“I’m sick of having to perform, and say something smart or vicious, but if that’s what they want, that’s what I’ll give them, because they don’t deserve to see the real me.” The confessional outburst comes from an unlikely quarter in a play full of quiet truths. Drag queen Shaninqua is the familiar face of Polynesian cross-dressing. Meeting all our expectations, from her provocative clothing to her acerbic tongue, she holds a rein of sexual terror in the small, B-grade nightspot she claims as her own. She and her sidekick Deja Vu abuse, tease, tickle and thump the punters. They are the Ultravixens.
But this is not a play about drag – thankfully. It is a play about identity. Oscar Kightley and David Fane have reached beyond the stereotypes, and written a play from the inside. For all those who felt that silly, voyeuristic efforts like Priscilla, Queen Of The Desert were an insult to the intelligence of queens, transgenders and their ilk (not to mention the odd unambiguous cinema-goer), this is, at last, a subtle, beautifully observed study of one of the most precious and intriguing gifts of Polynesian culture – the third sex.
There is no equivalent for the word fa’afafine in English: any translation cages the butterfly. It is not “gay”, not “homo” – these are western concepts, alien to Polynesia. It is not “transvestite” nor transsexual, which are clinical descriptions redolent of deviance. “Effeminate” implies weakness and a sort of impotence inappropriate to these deliciously sexual creatures. “Drag” is again a western construct. The only word that does them justice is “queen” – because there is the self-consciousness of the Chosen in their bearing.
A breed of boys who won’t be boys, but who see no need to be girls either, they inhabit a world in-between. These are no pathetic misfits saving their bar tips to pay for a sex change in Sydney. On the contrary, they lay claim to both a schlong and a slip.
Traditionally, life in the Islands does not force them into any performances of sexual parody. They float free. They act as go-betweens for young men and women separated by religion, taboo and shyness. They are friends to the women, educators and civilisers of the men.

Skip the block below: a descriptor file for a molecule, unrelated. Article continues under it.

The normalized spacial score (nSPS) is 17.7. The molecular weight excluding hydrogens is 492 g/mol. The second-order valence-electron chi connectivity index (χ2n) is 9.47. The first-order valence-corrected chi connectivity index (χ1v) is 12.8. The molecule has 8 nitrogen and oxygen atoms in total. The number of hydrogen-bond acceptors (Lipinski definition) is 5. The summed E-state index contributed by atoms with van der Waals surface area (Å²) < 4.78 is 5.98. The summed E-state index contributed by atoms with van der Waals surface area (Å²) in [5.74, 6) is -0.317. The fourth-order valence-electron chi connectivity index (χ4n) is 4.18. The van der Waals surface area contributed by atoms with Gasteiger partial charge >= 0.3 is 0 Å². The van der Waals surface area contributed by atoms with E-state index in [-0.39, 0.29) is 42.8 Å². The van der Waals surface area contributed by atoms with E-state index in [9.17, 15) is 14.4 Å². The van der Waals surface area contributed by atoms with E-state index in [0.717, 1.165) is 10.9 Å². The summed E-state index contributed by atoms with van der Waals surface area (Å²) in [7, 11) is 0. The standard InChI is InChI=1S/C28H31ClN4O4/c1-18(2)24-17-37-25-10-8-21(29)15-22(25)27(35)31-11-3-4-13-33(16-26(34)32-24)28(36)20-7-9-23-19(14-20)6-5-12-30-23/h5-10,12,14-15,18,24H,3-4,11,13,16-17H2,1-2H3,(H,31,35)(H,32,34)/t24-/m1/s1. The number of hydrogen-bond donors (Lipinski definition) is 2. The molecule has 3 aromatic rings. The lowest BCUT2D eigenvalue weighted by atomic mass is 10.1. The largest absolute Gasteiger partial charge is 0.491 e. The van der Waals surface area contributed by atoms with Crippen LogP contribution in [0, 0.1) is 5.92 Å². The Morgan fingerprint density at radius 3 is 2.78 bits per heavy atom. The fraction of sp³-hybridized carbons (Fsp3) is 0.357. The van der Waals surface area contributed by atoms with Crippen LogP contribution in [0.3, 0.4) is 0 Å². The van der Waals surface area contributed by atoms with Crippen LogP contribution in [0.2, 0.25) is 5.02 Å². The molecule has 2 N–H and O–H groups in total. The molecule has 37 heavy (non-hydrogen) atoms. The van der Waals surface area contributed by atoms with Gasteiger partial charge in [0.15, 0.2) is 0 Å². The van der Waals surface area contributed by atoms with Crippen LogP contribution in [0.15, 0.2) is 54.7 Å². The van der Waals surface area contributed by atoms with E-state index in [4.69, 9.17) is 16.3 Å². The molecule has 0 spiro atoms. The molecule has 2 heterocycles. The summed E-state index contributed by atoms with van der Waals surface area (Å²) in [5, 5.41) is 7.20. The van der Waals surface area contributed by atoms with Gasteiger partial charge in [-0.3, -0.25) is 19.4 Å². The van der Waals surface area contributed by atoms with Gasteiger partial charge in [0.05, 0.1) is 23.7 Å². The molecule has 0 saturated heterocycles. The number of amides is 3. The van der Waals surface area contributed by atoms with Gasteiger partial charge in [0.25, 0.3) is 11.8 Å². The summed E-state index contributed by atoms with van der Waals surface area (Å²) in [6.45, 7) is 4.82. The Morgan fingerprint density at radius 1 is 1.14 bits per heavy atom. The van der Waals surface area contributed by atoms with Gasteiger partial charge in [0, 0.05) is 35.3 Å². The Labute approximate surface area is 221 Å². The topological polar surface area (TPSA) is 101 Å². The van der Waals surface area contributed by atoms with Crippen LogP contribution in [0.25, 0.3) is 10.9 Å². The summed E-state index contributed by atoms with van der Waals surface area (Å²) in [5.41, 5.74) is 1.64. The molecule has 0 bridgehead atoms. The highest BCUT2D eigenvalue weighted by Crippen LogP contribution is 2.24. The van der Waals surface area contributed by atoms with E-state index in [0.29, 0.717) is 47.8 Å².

They are the mischief-makers, clowns, performers, treasured and celebrated as some of the best dancers and singers. They are respected teachers, the backbone of the hospitality business and, less obviously, include some leading bureaucrats and government officials. Island society could not function without them.
But when they shift out of their culture, out of their context, it all falls to pieces. We make no space for them here. Relocated, their own culture acquires a sense of embarrassment and often disowns them. The church disapproves.
The fa’afafine’s island freedoms begin to look dubiously amoral in an urban New Zealand setting. And like so many other aspects of Polynesian life, the fa’afafine have been colonised by western gay culture, drag and prostitution. But instead of giving them strength and allies, it’s just a new (culturally subversive) norm to conform to. Their formerly celebrated duality is overlooked, forgotten, lost in the crush.
This modern metamorphosis is one of the stress fractures through Island society. “Everybody has roles in our culture,” observes young fa’afafine Vili. That certainty is his greatest source of comfort, especially now the family has been uprooted to New Zealand – but it is to become his torment.
Vili has an innate sense of what it means to be fa’afafine, but not yet how this fits into his new home. His mother has died, and it is only natural for him to take over as the “female” head of the household, caring for his grieving, alcoholic father and athletic younger brother. He is valued, as long as he doesn’t test the unspoken limits his father has set. When he tries on one of his mother’s old frocks, the cracks start to show. Vili’s assets become his liabilities.
Kightley and Fane then set the two worlds on a collision course. Enter Hugh, captain of the rugby team that Vili’s brother Sione plays for. Hugh is a kid from New Plymouth, and just as confused as Vili. He overlooks the inconvenience of Vili’s gender, and sees only the woman that Vili wants to be. He knows little about Samoan culture, and understands less. Face value, after a few beers, is enough.